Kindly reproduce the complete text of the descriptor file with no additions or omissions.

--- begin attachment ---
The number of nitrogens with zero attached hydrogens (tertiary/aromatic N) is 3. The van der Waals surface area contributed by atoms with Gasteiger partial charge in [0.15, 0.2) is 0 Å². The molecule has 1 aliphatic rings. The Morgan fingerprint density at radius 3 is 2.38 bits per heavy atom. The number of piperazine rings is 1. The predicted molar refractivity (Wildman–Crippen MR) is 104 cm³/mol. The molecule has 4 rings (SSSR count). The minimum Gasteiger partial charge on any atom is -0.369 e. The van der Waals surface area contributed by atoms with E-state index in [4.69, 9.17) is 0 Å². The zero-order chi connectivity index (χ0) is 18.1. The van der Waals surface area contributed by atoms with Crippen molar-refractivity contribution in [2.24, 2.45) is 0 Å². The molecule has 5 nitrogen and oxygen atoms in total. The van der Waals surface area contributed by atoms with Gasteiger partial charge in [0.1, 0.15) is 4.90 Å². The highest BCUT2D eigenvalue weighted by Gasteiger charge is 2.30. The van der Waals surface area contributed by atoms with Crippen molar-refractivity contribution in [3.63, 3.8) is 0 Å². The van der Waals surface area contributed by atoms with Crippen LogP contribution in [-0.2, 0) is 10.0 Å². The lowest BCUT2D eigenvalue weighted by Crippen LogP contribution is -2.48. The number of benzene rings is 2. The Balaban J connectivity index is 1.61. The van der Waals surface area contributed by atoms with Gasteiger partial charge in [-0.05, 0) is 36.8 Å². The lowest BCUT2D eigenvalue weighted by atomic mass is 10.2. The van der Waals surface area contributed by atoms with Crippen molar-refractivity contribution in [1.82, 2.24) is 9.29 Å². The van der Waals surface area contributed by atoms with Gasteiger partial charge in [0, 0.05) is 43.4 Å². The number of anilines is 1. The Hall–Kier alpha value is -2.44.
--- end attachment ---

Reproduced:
The number of nitrogens with zero attached hydrogens (tertiary/aromatic N) is 3. The van der Waals surface area contributed by atoms with Gasteiger partial charge in [0.15, 0.2) is 0 Å². The molecule has 1 aliphatic rings. The Morgan fingerprint density at radius 3 is 2.38 bits per heavy atom. The number of piperazine rings is 1. The predicted molar refractivity (Wildman–Crippen MR) is 104 cm³/mol. The molecule has 4 rings (SSSR count). The minimum Gasteiger partial charge on any atom is -0.369 e. The van der Waals surface area contributed by atoms with E-state index in [4.69, 9.17) is 0 Å². The zero-order chi connectivity index (χ0) is 18.1. The van der Waals surface area contributed by atoms with Crippen molar-refractivity contribution in [2.24, 2.45) is 0 Å². The molecule has 5 nitrogen and oxygen atoms in total. The van der Waals surface area contributed by atoms with Gasteiger partial charge in [0.1, 0.15) is 4.90 Å². The highest BCUT2D eigenvalue weighted by Gasteiger charge is 2.30. The van der Waals surface area contributed by atoms with Crippen molar-refractivity contribution in [3.63, 3.8) is 0 Å². The van der Waals surface area contributed by atoms with Crippen LogP contribution in [-0.2, 0) is 10.0 Å². The lowest BCUT2D eigenvalue weighted by Crippen LogP contribution is -2.48. The number of benzene rings is 2. The Balaban J connectivity index is 1.61. The van der Waals surface area contributed by atoms with Gasteiger partial charge in [-0.05, 0) is 36.8 Å². The lowest BCUT2D eigenvalue weighted by atomic mass is 10.2. The van der Waals surface area contributed by atoms with Crippen molar-refractivity contribution in [1.82, 2.24) is 9.29 Å². The van der Waals surface area contributed by atoms with Gasteiger partial charge in [0, 0.05) is 43.4 Å². The number of anilines is 1. The Hall–Kier alpha value is -2.44.